Letters: Olympics peddle a 'green and pleasant' illusion

 

Click to follow
The Independent Online

In creating his pastiche of a "green and pleasant" countryside as part of the opening ceremony for the London Olympics, is Danny Boyle aware that most of the real thing is pretty lifeless?

In the last four decades, intensive farm management funded by the EU and supported by successive UK governments has halved the numbers of once typical farmland birds such as yellowhammers, depleted enormously the formerly vibrant populations of invertebrates such as butterflies, grubbed out thousands of miles of hedgerow, and annihilated at least 90 per cent of flower-rich meadows.

There are certainly plenty of green fields about the place, mostly super-green thanks to copious quantities of fertiliser and a lack of plants other than fast-growing ryegrass and clover.

A large proportion of Britain's countryside is seriously damaged; so let's hope Boyle doesn't get carried away with some superficial idea that because it looks the right colour – green – all must be well. It isn't.

Dr Malcolm Smith

Colwyn Bay, Conwy

I read with great anxiety that the opening ceremony at London 2012 will involve live animals, including cows, sheep and chickens. It is hard to imagine a more inappropriate setting for animals than amid the thunderous crowds of such a ceremony.

Sheep are particularly fearful of loud noises, and farmers have reported that they may spontaneously abort during firework displays. In 2008, the noise of a hot air balloon killed 300 chickens on a Herefordshire farm.

Under the Animal Welfare Act 2006, it is an offence to cause physical or mental suffering, "where this is unnecessary and the person knew or could be expected to know that an animal would suffer as a result".

The 1988 Seoul ceremony was seriously tarnished by doves being burnt to death in the Olympic flame. Is London prepared to be seen in an equally negative light?

Kate Fowler

Head of Campaigns, Animal Aid, Tonbridge, Kent

In an article on 5 June about the Olympic Torch Relay you are critical of some of the people that have been chosen to carry the flame by London 2012 sponsors. Ninety per cent of the 8,000 torchbearer places were made available to the public through a number of channels, including the four public nomination campaigns run by LOCOG, Coke, Lloyds TSB and Samsung. The rights packages for some partners include a small number of torchbearer places that had to be filled through internal campaigns. The same torchbearer selection criteria applied across the whole relay and the people selected to carry the flame have achieved their personal best and/or have made a contribution to their community.

The staging of the Olympic Games is a huge undertaking and we couldn't do it without the support from our commercial partners. Without their backing, the full cost of the Games would have to be met from the public purse.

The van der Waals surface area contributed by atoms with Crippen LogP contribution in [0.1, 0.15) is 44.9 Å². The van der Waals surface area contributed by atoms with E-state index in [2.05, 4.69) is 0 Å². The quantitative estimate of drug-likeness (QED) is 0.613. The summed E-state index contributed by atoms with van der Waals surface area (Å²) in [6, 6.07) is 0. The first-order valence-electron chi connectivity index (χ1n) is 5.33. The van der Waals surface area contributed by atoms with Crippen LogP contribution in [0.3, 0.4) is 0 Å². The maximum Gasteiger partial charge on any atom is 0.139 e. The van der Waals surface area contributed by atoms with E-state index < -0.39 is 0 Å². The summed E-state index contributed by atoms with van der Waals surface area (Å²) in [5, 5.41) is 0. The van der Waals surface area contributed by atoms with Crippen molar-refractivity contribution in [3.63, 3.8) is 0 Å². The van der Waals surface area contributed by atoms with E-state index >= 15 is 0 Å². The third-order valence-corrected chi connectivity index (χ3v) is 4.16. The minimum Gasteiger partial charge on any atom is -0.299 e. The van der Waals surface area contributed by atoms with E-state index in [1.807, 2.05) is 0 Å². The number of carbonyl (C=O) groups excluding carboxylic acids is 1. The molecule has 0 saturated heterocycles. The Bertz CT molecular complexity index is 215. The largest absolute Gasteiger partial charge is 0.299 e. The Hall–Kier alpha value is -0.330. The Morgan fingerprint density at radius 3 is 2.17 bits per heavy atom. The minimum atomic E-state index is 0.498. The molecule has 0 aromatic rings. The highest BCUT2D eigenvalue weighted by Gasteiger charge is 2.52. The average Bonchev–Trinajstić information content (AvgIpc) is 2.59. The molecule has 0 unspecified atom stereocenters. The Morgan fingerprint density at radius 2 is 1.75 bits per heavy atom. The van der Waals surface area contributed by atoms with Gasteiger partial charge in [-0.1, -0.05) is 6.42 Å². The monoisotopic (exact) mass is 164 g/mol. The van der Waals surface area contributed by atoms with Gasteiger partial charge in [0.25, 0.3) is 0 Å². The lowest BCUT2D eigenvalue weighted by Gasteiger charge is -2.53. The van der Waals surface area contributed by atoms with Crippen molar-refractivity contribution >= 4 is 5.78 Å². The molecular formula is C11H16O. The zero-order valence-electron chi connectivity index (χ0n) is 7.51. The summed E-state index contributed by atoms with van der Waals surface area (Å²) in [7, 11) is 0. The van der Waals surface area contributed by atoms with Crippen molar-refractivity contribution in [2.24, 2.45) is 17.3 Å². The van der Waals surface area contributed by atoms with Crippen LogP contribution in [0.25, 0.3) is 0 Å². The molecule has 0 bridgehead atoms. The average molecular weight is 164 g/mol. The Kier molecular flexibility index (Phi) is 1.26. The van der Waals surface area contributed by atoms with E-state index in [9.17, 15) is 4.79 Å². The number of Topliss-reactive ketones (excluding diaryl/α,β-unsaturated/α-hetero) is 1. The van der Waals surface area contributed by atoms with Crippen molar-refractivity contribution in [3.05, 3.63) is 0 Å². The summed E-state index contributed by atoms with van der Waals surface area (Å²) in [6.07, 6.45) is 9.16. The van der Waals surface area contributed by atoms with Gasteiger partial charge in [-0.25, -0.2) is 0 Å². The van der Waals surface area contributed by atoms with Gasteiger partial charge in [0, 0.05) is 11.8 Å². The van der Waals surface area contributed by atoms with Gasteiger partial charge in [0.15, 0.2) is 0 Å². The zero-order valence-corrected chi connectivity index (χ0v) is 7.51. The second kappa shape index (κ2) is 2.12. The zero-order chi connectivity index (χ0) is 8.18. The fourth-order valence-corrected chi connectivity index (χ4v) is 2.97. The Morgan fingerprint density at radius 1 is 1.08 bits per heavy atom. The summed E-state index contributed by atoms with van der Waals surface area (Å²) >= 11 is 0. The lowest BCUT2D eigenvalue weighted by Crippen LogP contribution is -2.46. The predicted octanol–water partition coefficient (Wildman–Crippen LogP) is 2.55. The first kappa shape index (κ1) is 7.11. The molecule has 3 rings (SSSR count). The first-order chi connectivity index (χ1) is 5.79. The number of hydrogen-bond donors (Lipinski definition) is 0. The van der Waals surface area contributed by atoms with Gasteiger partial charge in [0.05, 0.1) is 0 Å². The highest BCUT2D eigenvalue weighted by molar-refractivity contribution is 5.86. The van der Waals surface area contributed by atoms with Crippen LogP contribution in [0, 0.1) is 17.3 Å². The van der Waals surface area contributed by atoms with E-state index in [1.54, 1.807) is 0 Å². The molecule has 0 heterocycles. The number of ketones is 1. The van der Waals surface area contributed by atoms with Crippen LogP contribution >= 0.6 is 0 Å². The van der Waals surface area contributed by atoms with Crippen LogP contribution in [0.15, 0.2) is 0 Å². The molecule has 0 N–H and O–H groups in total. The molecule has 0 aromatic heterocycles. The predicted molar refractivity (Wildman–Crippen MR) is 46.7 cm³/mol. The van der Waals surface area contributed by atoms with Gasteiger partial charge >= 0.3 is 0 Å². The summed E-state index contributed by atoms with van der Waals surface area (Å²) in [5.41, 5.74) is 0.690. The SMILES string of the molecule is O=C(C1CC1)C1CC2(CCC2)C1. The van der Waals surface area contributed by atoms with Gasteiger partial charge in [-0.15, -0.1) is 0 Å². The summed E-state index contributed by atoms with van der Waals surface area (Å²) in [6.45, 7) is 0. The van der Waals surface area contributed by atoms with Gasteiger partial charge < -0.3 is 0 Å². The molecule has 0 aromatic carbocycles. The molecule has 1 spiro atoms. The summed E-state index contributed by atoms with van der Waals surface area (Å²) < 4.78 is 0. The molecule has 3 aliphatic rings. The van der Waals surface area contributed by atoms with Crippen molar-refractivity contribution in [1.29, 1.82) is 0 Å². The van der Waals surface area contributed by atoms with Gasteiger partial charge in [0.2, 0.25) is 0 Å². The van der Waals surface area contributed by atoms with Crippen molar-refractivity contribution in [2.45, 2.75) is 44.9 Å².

Paul Deighton

Chief Executive, LOCOG, London E14

Danny Boyle's vision of an idyllic rural England lacks only one feature: the desecrating scar of HS2, so beloved of our visionary politicians.

John Oakley

Kenilworth, Warwickshire

Commercial firms'stranglehold on the world's water

Michael McCarthy reports (7 June) that the Institute of Civil Engineers has urged the metering of water as an essential step in coping with a growing water crisis in this country. The ICE may well be right that metering can improve the situation, although some would protest that it leads to higher water bills and an inequitable financial burden on families with young children.

What does not feature in the ICE report is any appraisal of the global crisis facing peoples under water-stress conditions. I refer to the current assumption that it is OK to regard water as a commercial commodity which can be bought and sold and traded on the international market.

Despite the protests from those who continue to affirm that water is a common good and not a saleable commodity, the dominant water giants, with the connivance of the World Trade Organisation, continue to increase their stranglehold on this vital resource around the world. The global privatisation of water may prove to be the greatest threat to world peace in the 21st century. While we in Britain fret over temporary hose pipe bans, we should be equally uneasy about the millions of people with no access to clean water or sanitation in the so-called developing world.

If ever there were a case for a world authority with powers to limit the absolute hegemony of the water giants and to move towards a deprivatised future for world water, it is part of the task facing the Rio+20 nations this month.

Frank Campbell

Southampton

This is a chance for joined-up thinking by the electricity and water suppliers. The heavy reliance by this Government on windpower and the requirement that electrical consumers pay for unused wind-produced energy, means that there is a growing requirement for pump storage/generation systems such as Dinorwig and Ben Cruachan.